When it comes to inspiring sports movies, the true-life story “Rise” turns out to be a smash hit.
Hot on the heels of Netflix’s Adam Sandler dramedy “Hustle,” another effective if louder (and fictional) movie about the making of an underdog NBA star, “Rise” covers a lot of compelling physical and emotional territory. in less than two hours. This immersive image should leave all but the most jaded viewers with a smile on their face and a lump in their throat.
Solidly directed by Nigerian director Akin Omotoso (“Wow”), based on an excellent screenplay by Arash Amel (“Grace of Monaco,” “A Private War”), the film retells the extraordinary story of how the towering Giannis Antetokounmpo ( Uche Agada) went from being a young teenage basketball hopeful living in Greece with his close-knit family to landing a coveted spot with the Milwaukee Bucks during the 2013 NBA Draft. Although he would go on to become an NBA superstar, the The film cleverly ends with Giannis’s thrilling and hugely moving moment of triumph when, against all odds, he is drafted by the Bucks, the team he has played for ever since.
But the film is about much more. It compellingly follows how Giannis’s parents, Charles (Dayo Okeniyi) and Vera (Yetide Badaki), left Nigeria and, for security reasons, their first-born son, Francis, to emigrate to Greece, which they entered precariously through Istanbul. . The devoted and hard-working couple settled on the outskirts of Athens (where the film was mainly shot) and had four more children: Giannis, Thanasis (Ral Agada, Uche’s brother in real life), Kostas (Jaden Osimuwa) and Alexandros. (Elijah Sholanke). .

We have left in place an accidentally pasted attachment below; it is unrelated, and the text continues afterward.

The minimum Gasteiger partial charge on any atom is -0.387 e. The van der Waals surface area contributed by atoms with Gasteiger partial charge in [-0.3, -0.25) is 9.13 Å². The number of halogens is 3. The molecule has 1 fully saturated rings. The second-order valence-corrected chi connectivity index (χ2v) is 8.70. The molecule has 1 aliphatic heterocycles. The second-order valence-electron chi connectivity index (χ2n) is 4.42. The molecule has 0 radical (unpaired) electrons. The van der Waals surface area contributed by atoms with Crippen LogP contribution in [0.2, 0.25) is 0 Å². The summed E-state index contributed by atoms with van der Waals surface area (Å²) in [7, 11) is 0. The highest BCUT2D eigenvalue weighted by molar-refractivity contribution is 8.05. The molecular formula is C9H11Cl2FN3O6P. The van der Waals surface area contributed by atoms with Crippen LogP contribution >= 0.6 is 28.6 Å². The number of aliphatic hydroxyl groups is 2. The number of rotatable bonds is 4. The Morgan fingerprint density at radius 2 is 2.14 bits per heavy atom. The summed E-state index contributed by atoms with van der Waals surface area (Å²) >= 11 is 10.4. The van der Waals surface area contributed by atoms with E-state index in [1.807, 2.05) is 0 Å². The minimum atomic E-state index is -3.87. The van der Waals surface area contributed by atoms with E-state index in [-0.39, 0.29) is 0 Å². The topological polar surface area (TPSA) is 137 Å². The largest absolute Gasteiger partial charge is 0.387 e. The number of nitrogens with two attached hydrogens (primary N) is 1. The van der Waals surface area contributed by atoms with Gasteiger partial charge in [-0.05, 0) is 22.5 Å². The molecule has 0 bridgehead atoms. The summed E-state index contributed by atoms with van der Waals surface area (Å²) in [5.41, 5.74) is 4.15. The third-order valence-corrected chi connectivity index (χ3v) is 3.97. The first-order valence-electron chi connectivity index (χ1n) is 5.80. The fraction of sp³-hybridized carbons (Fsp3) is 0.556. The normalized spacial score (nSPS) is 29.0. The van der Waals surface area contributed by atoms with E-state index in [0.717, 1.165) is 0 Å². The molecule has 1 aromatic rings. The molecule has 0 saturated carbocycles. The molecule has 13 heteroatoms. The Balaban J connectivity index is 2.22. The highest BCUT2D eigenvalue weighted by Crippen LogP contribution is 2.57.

Thwarted at every turn to gain Greek citizenship, Charles and Vera continually struggled to provide for their family, though, as vividly recounted here, they stayed afloat through a combination of faith, perseverance, and grit. (Charles and Vera took a variety of low-paying jobs; the boys pitched in by becoming successful street vendors.) Charles’s mantra, “Friends come and go, but family is forever,” provides the thematic engine for the story and is fleshed out. here in so many poignant ways.
Early on, Thanasis demonstrated more innate hoop ability than the younger Giannis when the brothers began training and playing seriously with a local youth basketball club. (Money was so tight that the brothers had to share a pair of sneakers.) But Giannis persisted, honed his skills and eventually had to step in for his star brother when, during a key competitive game, Thanasis suffered an on-pitch injury. . The rest is sports and family history: Thanasis also signed with the Bucks, while Kostas would eventually join the Los Angeles Lakers. Alexandros currently plays for the Raptors 905, Toronto’s affiliate in the NBA G League. (It’s all presented here in an animated epilogue packed with well-chosen footage.)
Okeniyi and Badaki are great, they bring a lot of warmth, charisma and dignity to their anchor roles. The Agada brothers form a winning pair of screen siblings, steadfast in their characters’ commitment to each other and to their chosen sport. Efthimis Chalkidis brings a mischievous charm to his role as Haris, the rookie agent who, on a long shot, sets the ball in motion for Giannis’ entry into the NBA.
“Rise” bills itself as top-tier family cinema and a worthy reminder that some dreams can and do come true in a big way.
Classification: PG, for thematic elements and brief language
Execution time: 1 hour, 53 minutes
Playing: Available June 24 on Disney+